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Largest wind turbine testing facility nears opening in Charlestown

Posted by Your Town  February 7, 2011 09:12 AM

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(Photo by Ilana Spath)

The largest wind turbine blade testing facility in the world is nearly ready to open its doors in Charlestown.

A tall warehouse-like building rises above the sea of cars in the back reaches of the Boston Autoport parking lot. In this building, engineers will be testing blades that could be 200 to 300 feet long, prototypes for blades that eventually will go on wind turbines constructed in ocean waters.

The blades are so big they often must be shipped by sea.

The project is a joint effort by the U.S. Department of Energy’s National Renewable Energy Laboratory and the Massachusetts Clean Energy Center. The Wind Technology Testing Center will be able to test two blades simultaneously.

The facility’s operators hope that with this accessible facility, they will be able to open up doors for further development of Massachusetts’ significant offshore wind energy resources.

The center’s officials also hope it will bring foreign investment into the region and the country. New blades need extensive testing at a facility like this one to be certified by the International Electrotechnical Commission, an international standard-setting organization that certifies technology using or producing electricity. Certification is necessary before companies can mass-produce the blades.

“Having a testing facility in America encourages other countries to build blades here,” where they also must test the blades for certification, said Derek Berry, the engineering supervisor, during a recent tour of the building. The facility is due to open in March.

There are eight to ten similar testing sites in the country, but none as big as the facility in Boston, according to facility representatives While the facility has the capacity to test 90-meter (295-foot) blades, blades today are a maximum of about 65 meters (213 feet) long.

Construction of the $60 million facility was funded by the Department of Energy, using, in part, 2009 federal stimulus money. Though the project could theoretically be a private initiative, Berry said a job this scale is too much for most companies to handle.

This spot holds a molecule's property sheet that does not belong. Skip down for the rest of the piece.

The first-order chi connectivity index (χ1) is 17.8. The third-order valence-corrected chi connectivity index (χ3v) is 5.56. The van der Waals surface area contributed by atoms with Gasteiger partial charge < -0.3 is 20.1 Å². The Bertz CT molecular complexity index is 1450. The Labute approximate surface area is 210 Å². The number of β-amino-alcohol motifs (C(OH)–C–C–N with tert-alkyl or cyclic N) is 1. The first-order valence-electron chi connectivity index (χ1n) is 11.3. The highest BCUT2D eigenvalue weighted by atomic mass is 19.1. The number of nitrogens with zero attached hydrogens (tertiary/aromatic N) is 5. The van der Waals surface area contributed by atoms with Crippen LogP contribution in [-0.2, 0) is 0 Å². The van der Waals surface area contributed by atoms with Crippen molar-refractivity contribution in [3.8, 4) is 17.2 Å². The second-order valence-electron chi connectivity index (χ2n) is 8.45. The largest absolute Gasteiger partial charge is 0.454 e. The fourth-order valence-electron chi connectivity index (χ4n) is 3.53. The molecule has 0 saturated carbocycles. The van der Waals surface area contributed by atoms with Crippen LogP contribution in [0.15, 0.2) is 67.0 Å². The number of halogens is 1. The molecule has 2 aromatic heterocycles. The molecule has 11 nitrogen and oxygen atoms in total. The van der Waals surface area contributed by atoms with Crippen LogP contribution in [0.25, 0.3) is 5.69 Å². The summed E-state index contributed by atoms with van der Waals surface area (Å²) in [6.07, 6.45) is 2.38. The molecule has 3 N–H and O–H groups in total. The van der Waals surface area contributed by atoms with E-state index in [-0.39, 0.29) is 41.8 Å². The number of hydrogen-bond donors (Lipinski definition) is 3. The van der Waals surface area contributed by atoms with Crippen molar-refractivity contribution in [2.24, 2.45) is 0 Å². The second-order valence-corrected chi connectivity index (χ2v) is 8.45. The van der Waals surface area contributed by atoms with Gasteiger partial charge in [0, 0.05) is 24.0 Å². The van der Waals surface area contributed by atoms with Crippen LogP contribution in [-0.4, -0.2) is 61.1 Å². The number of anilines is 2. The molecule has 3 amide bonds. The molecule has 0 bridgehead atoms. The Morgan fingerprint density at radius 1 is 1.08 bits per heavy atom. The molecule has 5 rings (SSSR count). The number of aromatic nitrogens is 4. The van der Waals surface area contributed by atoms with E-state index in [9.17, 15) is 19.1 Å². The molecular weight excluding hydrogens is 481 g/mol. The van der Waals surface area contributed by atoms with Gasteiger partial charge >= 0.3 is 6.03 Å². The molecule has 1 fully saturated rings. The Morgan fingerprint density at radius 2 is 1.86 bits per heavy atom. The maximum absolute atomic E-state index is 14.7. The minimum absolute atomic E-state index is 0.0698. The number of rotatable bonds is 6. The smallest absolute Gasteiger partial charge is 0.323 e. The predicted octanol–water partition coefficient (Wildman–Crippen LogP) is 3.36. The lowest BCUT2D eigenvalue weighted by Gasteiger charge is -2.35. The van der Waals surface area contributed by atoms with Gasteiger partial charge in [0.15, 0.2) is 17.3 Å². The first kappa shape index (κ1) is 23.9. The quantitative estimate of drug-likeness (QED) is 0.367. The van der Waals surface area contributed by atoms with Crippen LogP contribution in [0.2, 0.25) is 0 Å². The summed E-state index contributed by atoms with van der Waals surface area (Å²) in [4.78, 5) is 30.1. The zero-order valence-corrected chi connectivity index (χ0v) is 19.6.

“Having a central testing center helps grow the renewable energy sector,” he said. “It creates a central repository for national expertise.”

Inside the testing facility, engineers will mount the blades horizontally on an enormous concrete test stand, then use steel cables to pull the blades in various directions, to simulate the stresses a blade might be under once it is under real operating conditions.

Static tests measure how well the blade is weighted and balanced, while fatigue tests measure if the blade can be expected to last for 20 years without breaking. The facility only does these structural tests, and does not measure the effects of other outside factors, such as lightning strikes or salt brine.

The facility only tests prototype blades, however. Once a type of blade has been certified, factory quality control measures are supposed to ensure that each individual blade will stand the test of time.

Still, blade testing is important because of the significant upfront costs in constructing the turbines, especially out at sea. Engineers don’t want to have to repair blades and would rather prevent breakage.

“Putting the blades up and taking them down costs lots of money,” said Berry.

This article was reported and written by Emerson College journalism student Aaron Orlowski, as part of a collaboration between The Boston Globe and Emerson.

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